The first thing that’s important to point out is that GDPR WILL affect your business if you process data from EU citizens, even if your business is based outside the EU.
The next thing is that as a digital marketer, you are going to have to be transparent any time you wish to collect data on someone. You will have to communicate very clearly that you want to collect data and explain explicitly how that data is going to be used. You then must gain consent while also informing consumers about their right to refuse or withdraw their consent. This means that you might have to get a lot more creative when trying to convert a website visitor into a lead.
In addition, you can ONLY collect data that is necessary to the intended purpose of the collection. If you collect any extra data, it will be considered in breach of the GDPR. For example, it’s probably reasonable to collect information like a consumer’s name, email address, and home address, but if you try to go farther and collect information about their medical background or place of employment that data will most likely be considered unnecessary and put you at odds with GDPR.
Once you’ve obtained consent and collected the necessary data, you’ll need to be mindful of how that data is stored and used. If you plan to share the data with another company, you have to obtain consent for that. You also must make sure you’re taking appropriate security measures to prevent a breach of data. Encryption is a great way to do that. You’ll also have to limit the amount of people who have access to the data. Only parties necessary to the collection should be able to retrieve it. If there IS a breach of data, GDPR requires that you report it within 72 hours.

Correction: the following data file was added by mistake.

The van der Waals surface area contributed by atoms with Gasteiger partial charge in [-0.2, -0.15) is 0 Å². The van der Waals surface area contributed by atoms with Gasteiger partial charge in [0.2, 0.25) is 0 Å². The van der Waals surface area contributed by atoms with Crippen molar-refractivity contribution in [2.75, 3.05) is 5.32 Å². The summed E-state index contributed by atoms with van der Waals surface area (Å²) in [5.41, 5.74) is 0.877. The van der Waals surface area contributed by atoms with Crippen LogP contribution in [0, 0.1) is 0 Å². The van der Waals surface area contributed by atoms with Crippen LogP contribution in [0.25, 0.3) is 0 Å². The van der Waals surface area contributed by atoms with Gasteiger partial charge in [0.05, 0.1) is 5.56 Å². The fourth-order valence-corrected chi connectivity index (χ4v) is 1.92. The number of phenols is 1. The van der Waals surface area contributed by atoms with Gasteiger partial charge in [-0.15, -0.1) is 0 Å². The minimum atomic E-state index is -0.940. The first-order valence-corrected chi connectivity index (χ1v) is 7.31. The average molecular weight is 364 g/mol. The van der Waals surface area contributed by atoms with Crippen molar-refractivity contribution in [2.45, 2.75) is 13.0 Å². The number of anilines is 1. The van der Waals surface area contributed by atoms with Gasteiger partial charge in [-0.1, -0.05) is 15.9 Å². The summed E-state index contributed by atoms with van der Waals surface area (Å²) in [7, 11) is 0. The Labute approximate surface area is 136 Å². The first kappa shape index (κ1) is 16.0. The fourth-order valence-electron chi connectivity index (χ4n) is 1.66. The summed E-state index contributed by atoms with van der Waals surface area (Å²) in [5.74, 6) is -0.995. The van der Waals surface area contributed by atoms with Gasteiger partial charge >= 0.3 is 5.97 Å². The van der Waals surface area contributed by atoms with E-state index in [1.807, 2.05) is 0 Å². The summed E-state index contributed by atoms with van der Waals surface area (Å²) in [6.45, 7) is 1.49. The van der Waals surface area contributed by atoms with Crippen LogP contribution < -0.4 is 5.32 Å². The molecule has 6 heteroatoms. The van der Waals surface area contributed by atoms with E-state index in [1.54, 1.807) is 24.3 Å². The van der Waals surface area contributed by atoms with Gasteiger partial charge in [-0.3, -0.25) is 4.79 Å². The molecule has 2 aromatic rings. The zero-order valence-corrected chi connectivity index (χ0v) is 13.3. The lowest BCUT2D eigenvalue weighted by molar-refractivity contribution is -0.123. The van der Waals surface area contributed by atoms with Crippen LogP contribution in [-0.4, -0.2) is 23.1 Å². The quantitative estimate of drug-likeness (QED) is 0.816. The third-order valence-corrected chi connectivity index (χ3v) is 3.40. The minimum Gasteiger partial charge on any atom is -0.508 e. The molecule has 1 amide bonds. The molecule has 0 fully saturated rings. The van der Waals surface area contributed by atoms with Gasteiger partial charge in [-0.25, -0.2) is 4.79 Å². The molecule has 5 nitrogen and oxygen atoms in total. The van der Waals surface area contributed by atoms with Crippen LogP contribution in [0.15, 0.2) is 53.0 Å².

You’ll also need to create extensive records that show the names of who consented, the dates and times when they consented, as well as how they consented. In addition, you must have a way to completely wipe out this data if a consumer chooses to withdraw their consent.
GDPR presents some very real challenges to digital marketers, but overall, we feel that it will lead to positive change in the digital business world. Marketers are going to be held to a higher standard that forces them to put their customers first, and this is not a bad thing. GDPR is going to require fresh thinking and more creative marketing strategies, and ultimately it should help build better relationships between businesses and their consumers that are built on trust and transparency.
Article Source: Adam Heitzman